Land Mine Technology Can Be Used To Detect Breast Cancer In 8 Seconds
Mammography could be a thing of the past if the new breast cancer screening technology is launched.
British scientists have used anti-landmine technology to develop a new breast cancer screening system that can detect signs of disease in just eight seconds.
The system is called MARIA, which is faster, safer and more comfortable than mammography; the current method used to screen women in the UK.
The new breast screening system can be used on women of any age, and would allow them to be screened at their own GP's surgeries. The researchers of MARIA say they hope to make breast cancer scans as normal as possible.
The MARIA technology is based on a radar system initially developed to detect non-metallic land mines, and uses radio waves to create a 3D scan of the breast in seconds.
The system was developed by Microma, a company that began at Bristol University.
Women in the UK over the age of 50 are invited for breast cancer screening every three years, using mammography, which uses low dose X-rays. Mammography is not painful but can be uncomfortable as the women's breast is squeezed between two X-ray plates. The new method involves women placing their breast into a ceramic cup, so the breast does not need to be compressed.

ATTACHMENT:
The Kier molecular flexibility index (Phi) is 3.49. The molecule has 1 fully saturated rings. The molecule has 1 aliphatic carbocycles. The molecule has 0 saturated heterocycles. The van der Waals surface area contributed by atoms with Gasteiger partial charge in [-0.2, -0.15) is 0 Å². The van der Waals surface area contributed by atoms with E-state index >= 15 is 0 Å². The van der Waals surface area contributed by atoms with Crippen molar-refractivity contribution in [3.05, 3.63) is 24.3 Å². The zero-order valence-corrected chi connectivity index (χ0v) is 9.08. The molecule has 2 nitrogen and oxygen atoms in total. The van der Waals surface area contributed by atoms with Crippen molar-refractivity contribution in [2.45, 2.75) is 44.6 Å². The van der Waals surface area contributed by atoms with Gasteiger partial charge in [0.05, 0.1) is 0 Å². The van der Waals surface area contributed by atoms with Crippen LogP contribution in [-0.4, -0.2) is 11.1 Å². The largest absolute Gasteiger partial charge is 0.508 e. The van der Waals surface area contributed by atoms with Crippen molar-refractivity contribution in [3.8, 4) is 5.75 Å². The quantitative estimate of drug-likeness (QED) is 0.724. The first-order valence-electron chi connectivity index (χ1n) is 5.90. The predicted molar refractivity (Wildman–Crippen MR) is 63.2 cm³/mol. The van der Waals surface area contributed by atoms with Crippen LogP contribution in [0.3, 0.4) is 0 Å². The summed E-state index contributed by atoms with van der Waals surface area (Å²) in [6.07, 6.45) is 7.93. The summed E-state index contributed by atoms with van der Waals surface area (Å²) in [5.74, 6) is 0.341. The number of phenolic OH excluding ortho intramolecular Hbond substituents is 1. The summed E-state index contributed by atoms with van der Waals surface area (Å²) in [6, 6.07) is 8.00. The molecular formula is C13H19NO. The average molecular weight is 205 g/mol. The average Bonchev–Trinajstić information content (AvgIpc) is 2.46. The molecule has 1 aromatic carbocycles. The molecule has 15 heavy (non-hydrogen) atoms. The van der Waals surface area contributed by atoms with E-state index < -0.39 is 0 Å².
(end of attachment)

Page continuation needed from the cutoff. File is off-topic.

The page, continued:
X-ray mammography also works less well in denser breast tissue, more common in younger women and those who have not been through the menopause.
The new system was used in a trial run on women with breast cancer and detected around 80 per cent of tumours, which is a success rate close to that of mammography, said the scientists, who are aiming to achieve a rate of 90 per cent.
Breast specialist at Southmead Hospital, Dr Mike Shere said: "We are very excited about the potential of this completely new method of breast imaging.
"It has none of the disadvantages of the current methods, ultrasound, mammography and MRI. It is quick, safe, comfortable and cheap, and is already producing good images with high sensitivity."
The company is now in the process of raising funds to develop the technology further.